- Assign one or more individuals with training in IPC to provide on-site management of the IPC program
- This should be a full-time role for at least one person in facilities that have more than 100 residents or that provide on-site ventilator or hemodialysis services. Smaller facilities should consider staffing the IPC program based on the resident population and facility service needs identified in the IPC risk assessment.
- Stay connected with the healthcare-associated infection program in your state health department, as well as your local health department, and their notification requirements. Report SARS-CoV-2 infection data to National Healthcare Safety Network (NHSN) Long-term Care Facility (LTCF) COVID-19 Module. See Centers for Medicare & Medicaid Services (CMS) COVID-19 reporting requirements.
- Managing admissions and residents who leave the facility:
- Admission testing is at the discretion of the facility. Pros and cons of screening testing are described in Section 1.
- Residents who leave the facility for 24 hours or longer should generally be managed as an admission.
- Empiric use of Transmission-Based Precautions is generally not necessary for admissions or for residents who leave the facility for less than 24 hours (e.g., for medical appointments, community outings) and do not meet criteria described in Section 2.
- Placement of residents with suspected or confirmed SARS-CoV-2 infection
- Ideally, residents should be placed in a single-person room as described in Section 2.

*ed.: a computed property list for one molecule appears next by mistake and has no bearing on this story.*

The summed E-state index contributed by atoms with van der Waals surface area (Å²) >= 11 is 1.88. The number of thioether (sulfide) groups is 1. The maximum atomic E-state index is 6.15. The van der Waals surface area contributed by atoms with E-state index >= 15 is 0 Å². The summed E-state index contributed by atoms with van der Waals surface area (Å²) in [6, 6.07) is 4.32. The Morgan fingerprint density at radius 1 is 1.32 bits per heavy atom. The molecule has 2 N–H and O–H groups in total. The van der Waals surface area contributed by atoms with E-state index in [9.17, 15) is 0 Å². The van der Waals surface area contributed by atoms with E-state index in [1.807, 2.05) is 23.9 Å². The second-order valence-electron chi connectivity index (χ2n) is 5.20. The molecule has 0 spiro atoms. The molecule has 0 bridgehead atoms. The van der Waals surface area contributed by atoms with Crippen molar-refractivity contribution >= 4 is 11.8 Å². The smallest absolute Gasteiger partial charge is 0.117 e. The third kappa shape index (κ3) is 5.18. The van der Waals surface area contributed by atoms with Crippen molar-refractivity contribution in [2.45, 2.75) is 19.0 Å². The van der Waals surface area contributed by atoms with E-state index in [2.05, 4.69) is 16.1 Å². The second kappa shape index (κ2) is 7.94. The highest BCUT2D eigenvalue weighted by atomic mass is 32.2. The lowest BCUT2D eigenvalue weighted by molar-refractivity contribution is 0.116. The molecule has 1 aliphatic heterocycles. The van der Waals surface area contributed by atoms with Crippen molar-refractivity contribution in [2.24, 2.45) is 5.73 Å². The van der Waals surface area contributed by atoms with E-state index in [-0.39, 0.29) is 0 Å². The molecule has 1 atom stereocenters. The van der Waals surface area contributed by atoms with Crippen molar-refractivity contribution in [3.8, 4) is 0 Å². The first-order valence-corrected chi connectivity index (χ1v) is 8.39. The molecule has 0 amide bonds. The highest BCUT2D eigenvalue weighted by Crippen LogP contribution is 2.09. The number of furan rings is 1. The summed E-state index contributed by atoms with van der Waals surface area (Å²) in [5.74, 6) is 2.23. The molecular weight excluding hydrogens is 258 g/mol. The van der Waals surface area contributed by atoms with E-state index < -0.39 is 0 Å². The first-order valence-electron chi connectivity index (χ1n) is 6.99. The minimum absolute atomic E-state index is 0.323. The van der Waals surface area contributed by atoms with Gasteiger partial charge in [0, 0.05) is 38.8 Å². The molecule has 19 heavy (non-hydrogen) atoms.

- If limited single rooms are available, or if numerous residents are simultaneously identified to have known SARS-CoV-2 exposures or symptoms concerning for COVID-19, residents should remain in their current location.
- Responding to a newly identified SARS-CoV-2-infected HCP or resident
- When performing an outbreak response to a known case, facilities should always defer to the recommendations of the jurisdiction’s public health authority.
- A single new case of SARS-CoV-2 infection in any HCP or resident should be evaluated to determine if others in the facility could have been exposed.
- The approach to an outbreak investigation could involve either contact tracing or a broad-based approach; however, a broad-based (e.g., unit, floor, or other specific area(s) of the facility) approach is preferred if all potential contacts cannot be identified or managed with contact tracing or if contact tracing fails to halt transmission.